state court by alerting that court to the federal nature of
the claim. Baldwin v. Reese, 541 U.S. 27, 29 (2004).
case Petitioner did not cite to any provision of the
United States Constitution in his brief to the TCCA on direct
appeal nor cite to a single Supreme Court or federal case in
support of his claim. Cf., Dye v. Hofbauer, 546 U.S.
1, 3-4 (2005) (claim that featured citations to specific
provisions of the Constitution and four federal cases alerted
the state court that the claim “was based, at least in
part, on a federal right”); Trimble v. Bobby,
804 F.3d 767, 781 (6th Cir. 2015) (federal claim clearly
presented to state court where claim explicitly invoked three
separate federal constitutional provisions and four Supreme
Court cases in support). Nor did he argue that the evidence
was insufficient as to venue under the Due Process Clause of
the Fourteenth Amendment or invoke the standards for such
claims set forth in Jackson v. Virginia, 443 U.S.
307, 324 (1979) and In re Winship, 397 U.S. 358, 364
failure to alert the TCCA to any federal claim arising from
the failure to prove venue is confirmed by the TCCA's
decision on direct review, as the appellate court analyzed
and denied Petitioner's claim solely under the
Tennessee state constitution, the Tennessee Rules of Criminal
Procedure and state case law. Allen, 2007 WL
4117603, at *19.
Petitioner failed to fairly present his challenge to the
sufficiency of the evidence as to venue as a federal
constitutional claim to the TCCA on direct appeal, he failed
to exhaust that claim, and he now is precluded from returning
to state court to pursue it. Accordingly, his claim is
procedurally defaulted. Moreover, Petitioner has asserted no
cause for not raising that issue as a constitutional claim on
direct appeal, nor has he asserted prejudice arising from the
procedural default of that claim Finally, Petitioner cannot
establish “actual innocence” as an exception to
the procedural default rule. The Supreme Court has held that
“in an extraordinary case, where a constitutional
violation has probably resulted in the conviction of one who
is actually innocent, a federal habeas court may grant the
writ even in the absence of a showing of cause for the
procedural default.” Murray v. Carrier, 477
U.S. 478, 496 (1986). However, “actual innocence”
is an extremely narrow exception, and “claims of actual
innocence are rarely successful.” Schlup v.
Delo, 513 U.S. 298, 321 (1995). This is not an
Petitioner's second habeas claim alleging insufficient
evidence as to venue will be DISMISSED.
Trial Court Error-Failure to Disqualify Juror (Claim
sixth habeas claim alleges that the trial court erred in
failing to disqualify a juror for giving false statements and
omitting pertinent answers in his juror questionnaire [Doc.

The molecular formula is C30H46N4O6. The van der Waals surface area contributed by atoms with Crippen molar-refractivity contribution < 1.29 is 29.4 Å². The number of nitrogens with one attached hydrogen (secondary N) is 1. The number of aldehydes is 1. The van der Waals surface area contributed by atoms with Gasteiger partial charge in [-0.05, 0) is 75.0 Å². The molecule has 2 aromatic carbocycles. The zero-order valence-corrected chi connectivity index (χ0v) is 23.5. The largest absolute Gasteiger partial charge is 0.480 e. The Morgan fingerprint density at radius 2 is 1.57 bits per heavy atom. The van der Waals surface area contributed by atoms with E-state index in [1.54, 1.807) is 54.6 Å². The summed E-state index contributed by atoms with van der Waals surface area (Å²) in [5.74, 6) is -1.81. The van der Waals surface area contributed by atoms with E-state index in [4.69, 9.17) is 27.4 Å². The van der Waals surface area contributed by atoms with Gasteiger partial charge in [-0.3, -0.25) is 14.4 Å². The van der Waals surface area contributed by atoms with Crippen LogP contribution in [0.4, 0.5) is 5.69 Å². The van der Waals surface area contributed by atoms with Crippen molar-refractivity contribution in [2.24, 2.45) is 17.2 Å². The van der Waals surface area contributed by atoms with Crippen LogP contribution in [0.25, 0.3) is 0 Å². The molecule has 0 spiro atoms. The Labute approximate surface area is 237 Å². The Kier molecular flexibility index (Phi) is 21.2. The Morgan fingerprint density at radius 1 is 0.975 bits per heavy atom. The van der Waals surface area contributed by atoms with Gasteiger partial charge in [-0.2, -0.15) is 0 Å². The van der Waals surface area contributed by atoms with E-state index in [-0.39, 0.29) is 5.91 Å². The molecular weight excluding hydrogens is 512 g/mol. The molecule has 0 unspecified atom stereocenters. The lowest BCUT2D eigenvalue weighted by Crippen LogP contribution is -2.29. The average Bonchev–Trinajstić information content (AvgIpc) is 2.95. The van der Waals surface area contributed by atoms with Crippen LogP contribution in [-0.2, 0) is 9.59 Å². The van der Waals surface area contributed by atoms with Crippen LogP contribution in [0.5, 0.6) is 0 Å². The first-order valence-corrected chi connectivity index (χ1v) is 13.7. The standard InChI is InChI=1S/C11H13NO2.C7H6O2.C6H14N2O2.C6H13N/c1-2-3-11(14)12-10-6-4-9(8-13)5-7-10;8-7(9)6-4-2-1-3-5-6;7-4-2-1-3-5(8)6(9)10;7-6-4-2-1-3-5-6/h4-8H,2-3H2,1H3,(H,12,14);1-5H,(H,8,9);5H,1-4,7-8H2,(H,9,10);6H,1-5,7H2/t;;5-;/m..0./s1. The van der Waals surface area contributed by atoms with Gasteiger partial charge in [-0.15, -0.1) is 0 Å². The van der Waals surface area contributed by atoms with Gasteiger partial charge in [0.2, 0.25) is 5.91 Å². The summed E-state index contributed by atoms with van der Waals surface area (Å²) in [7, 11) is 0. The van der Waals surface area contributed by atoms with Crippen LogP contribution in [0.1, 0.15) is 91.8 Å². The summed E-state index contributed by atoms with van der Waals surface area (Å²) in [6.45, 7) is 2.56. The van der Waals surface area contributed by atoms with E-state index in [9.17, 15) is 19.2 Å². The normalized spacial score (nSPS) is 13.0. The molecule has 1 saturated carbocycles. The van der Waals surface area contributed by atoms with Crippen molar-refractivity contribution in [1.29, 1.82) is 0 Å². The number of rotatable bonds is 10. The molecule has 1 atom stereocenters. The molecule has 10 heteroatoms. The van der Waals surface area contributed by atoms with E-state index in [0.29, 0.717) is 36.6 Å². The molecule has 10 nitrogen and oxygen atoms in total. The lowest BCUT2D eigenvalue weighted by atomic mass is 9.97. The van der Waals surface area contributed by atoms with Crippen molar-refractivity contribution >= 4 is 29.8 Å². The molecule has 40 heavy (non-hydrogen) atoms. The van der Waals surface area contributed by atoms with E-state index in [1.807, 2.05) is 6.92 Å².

1-1 at 10-11]. Specifically, he accuses juror Bill Waddell of
falsely stating that he had no children, and failing to
answer whether he had any family members who worked in law
enforcement, when he actually does have a child who works in
law enforcement [Id. at 10]. Petitioner's claim
is framed as a violation of his federal constitutional right
to a fair trial by a panel of impartial,
‘indifferent' jurors. Irvin v. Dowd, 366
U.S. 717, 722 (1961). He also alleges that the trial court
should have conducted a hearing to inquire into the
juror's misconduct. Remmer v. United States, 347
U.S. 227 (1954).
however, Petitioner did not fairly present this claim to the
state court as a federal constitutional violation.
Although Petitioner argued on direct appeal that the trial
court erred in failing to grant a new trial based on the
failure to disqualify Waddell, he did so solely under
Tennessee state law, citing only state cases in support [Doc.
19 Addendum 14 at 53-55]. Petitioner did not cite to
any provision of the United States Constitution in
his brief to the TCCA on direct appeal nor cite to
Irvin, Remmer, or any other Supreme Court
or federal case in support of his claim. And, in analyzing
and denying Petitioner's claim, the TCCA invoked the
Tennessee Constitution and relied solely on Tennessee state
case law. Allen, 2007 WL 4117603, at *25-29.
Petitioner failed to fairly present his juror
disqualification challenge as a federal constitutional claim
to the TCCA on direct appeal, he failed to exhaust that
claim, and he now is precluded from returning to state court
to pursue it. Accordingly, this claim is procedurally
defaulted. Moreover, as already discussed, Petitioner has
asserted no cause for not raising the issue as a
constitutional claim on direct appeal, nor has he asserted
prejudice arising from the procedural default of that claim,
and he also cannot establish “actual innocence”
as an exception to the procedural default rule.
Petitioner's sixth habeas claim alleging trial court
error in failing to dismiss a disqualified juror will be
Prosecutorial Misconduct-Witness (Claim 10)
tenth habeas claim alleges that the State committed
prosecutorial misconduct by instructing a witness not to
speak to the defense before trial [Doc. 1-1 at 21].
Specifically, he alleges that witness Connie Lawson testified
at trial that she was instructed by the district attorney not
to speak with any defense counsel or investigator, in
violation of Petitioner's right to have access to any
raised a prosecutorial misconduct claim on this issue in his
post-conviction relief petition and to the TCCA on
post-conviction appeal. However, the TCCA found that
Petitioner had waived this claim pursuant to Tennessee Code
Annotated § 40-30-106(g) because he could have raised it
on direct appeal but failed to do so, and also under
Tennessee Rule of Criminal Appellate Procedure 10(b) because
he failed to support it with sufficient argument and citation
to authorities. Allen, 2012 WL 826522 at *8 Because
the TCCA invoked state procedural rules as the basis for
declining to review Petitioner's prosecutorial misconduct
challenge stemming from prohibiting defense access to a
witness, Petitioner has procedurally defaulted this claim.
Coleman, 501 U.S. at 73. As Petitioner has failed to
assert or establish cause and prejudice to excuse his
default, nor can he establish actual innocence, his tenth
habeas claim will be DISMISSED.
Trial Court Error-Failure to Exclude Evidence (Claim
seventh habeas claim alleges that the trial court erred in
allowing evidence of his 2003 criminal charge for delivery of
cocaine in order to show motive and intent [Doc. 1-1 at 12].
Petitioner does not assert any specific federal
constitutional violation related to this claim, although he
does allege that the probative value of this evidence clearly
was outweighed by ...